HMT Queen Mary the Grey Ghost

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Postby citroenzxdriver » Mon Nov 01, 2021 10:19 pm

HMT Queen Mary.jpg
Evening all,here's a photo of my HMT Queen Mary, 2 years on and off in the building, finally finishing in time for the Blackpool model show last month, its built from a Revel 1:570 kit, first painted as the liner then repained into her war paint with subtle weathering and a mean seascape.

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Postby lmcq11 » Tue Nov 02, 2021 3:19 am

Very nice model ! Grey ghost indeed.

Your post made me curious about what the Queen Mary did during the war. It seems it had great success as a troop carrier, running non stop service between continents throughout the war and after.

One incident is worth mentioning. On October 1942, the Queen Mary and HMS Curacoa were on a collision course off Ireland. Both ship expected the other to give way. The Queen Mary, transporting 15,000 men of the 29th infantry division, was under order to zigzag and stop for nothing. Queen Mary cut the Curacoa in half, 337 men went down, while Queen Mary suffered only bow damage and could not even stop to pick up the survivors.

Capture22.JPG
QM


Its surprising the allies put so many men on one ship at the same time. It would only have taken a couple of torpedoes from a U-boat to destroy a whole division.
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Postby Sub » Tue Nov 02, 2021 11:26 am

Hi.
Very nice model indeed.
Imcq11...just for info the Queen was considered too fast to be torpedoed.
Went on her in Long Beach California and you can go on the ghost tour deep in the bottom of the ship and they re enact the collision with sound effects and actors etc....rather disturbing.
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Postby jarndice » Tue Nov 02, 2021 11:34 am

lmcq11 wrote:Very nice model ! Grey ghost indeed.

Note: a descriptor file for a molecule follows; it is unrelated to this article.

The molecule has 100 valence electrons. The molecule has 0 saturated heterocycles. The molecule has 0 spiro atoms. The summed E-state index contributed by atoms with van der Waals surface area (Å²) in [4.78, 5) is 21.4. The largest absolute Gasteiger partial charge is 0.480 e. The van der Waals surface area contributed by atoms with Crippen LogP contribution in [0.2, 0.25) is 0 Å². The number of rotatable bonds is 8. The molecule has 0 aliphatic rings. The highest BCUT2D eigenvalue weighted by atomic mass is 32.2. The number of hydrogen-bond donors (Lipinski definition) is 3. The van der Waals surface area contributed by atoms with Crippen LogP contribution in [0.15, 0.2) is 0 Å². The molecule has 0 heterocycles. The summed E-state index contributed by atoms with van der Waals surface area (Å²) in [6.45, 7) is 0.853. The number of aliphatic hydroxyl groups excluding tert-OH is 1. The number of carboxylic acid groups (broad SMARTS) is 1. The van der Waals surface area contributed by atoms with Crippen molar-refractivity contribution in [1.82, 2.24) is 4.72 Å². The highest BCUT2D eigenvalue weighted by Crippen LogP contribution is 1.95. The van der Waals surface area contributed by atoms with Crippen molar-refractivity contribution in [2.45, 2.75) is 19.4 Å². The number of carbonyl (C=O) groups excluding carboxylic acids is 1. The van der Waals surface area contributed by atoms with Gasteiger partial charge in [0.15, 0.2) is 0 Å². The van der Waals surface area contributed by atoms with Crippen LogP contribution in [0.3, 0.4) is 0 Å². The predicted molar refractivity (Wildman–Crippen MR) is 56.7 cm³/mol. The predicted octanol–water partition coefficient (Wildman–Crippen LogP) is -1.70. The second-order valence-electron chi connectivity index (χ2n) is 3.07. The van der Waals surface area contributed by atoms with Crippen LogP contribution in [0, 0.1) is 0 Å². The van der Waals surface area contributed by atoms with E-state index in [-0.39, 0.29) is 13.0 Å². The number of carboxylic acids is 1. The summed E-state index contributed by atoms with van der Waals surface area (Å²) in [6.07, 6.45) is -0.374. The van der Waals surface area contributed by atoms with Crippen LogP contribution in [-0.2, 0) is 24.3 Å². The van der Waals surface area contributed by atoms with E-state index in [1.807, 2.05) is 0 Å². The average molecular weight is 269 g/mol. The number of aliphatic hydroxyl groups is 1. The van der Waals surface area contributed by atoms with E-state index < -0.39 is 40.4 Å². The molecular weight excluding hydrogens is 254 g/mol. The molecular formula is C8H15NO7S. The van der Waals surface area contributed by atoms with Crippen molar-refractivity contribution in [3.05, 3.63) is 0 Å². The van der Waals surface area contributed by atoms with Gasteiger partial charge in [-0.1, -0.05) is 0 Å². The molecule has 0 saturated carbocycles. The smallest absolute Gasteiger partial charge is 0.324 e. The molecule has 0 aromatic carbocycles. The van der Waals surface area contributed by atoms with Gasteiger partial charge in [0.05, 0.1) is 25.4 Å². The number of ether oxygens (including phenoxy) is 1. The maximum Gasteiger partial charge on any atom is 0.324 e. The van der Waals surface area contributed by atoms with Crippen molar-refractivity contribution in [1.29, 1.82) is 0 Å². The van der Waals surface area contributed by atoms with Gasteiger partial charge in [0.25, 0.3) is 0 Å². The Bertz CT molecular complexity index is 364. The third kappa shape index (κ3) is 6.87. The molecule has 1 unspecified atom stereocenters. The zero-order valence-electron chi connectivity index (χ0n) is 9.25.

Your post made me curious about what the Queen Mary did during the war. It seems it had great success as a troop carrier, running non stop service between continents throughout the war and after.

One incident is worth mentioning. On October 1942, the Queen Mary and HMS Curacoa were on a collision course off Ireland. Both ship expected the other to give way. The Queen Mary, transporting 15,000 men of the 29th infantry division, was under order to zigzag and stop for nothing. Queen Mary cut the Curacoa in half, 337 men went down, while Queen Mary suffered only bow damage and could not even stop to pick up the survivors.

Capture22.JPG


Its surprising the allies put so many men on one ship at the same time. It would only have taken a couple of torpedoes from a U-boat to destroy a whole division.

Quite simply the Queen Mary was far too fast for a U boat to accurately target,
And that is why she never ran in a convoy.
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Postby 43rdRecceReg » Tue Nov 02, 2021 11:53 am

:thumbup: Amazing how interesting facts just bubble to the surface here on RCTW :D Lovely model, by the way! :thumbup:

With an incident such as this, these days- we would never hear the end of it, given the prevailing 'victim culture'. However, It's just a sad fact that folk become inured to death in wartime. I often think of the hand of a dead soldier in the wall of a trench, that soldiers arriving would shake (including Robert Graves, who mentions it in 'Goodbye to all that')- for good luck. He had been somebody's son; now just reduced to a grim novelty. :|
Only three men survived the loss of HMS Hood (1,415 died)- a beautiful ship, but with a 'glass chin'. Almost 2,000 were lost when Bismarck went down. The worst ever loss (and yes, a whole division of troops would have been hard to overlook :O ), was the Wilhelm Gustloff, torpedoed in the Baltic by a soviet sub, with what is claimed to be the loss of over 9,000 passengers (mostly civilians). 8O 8O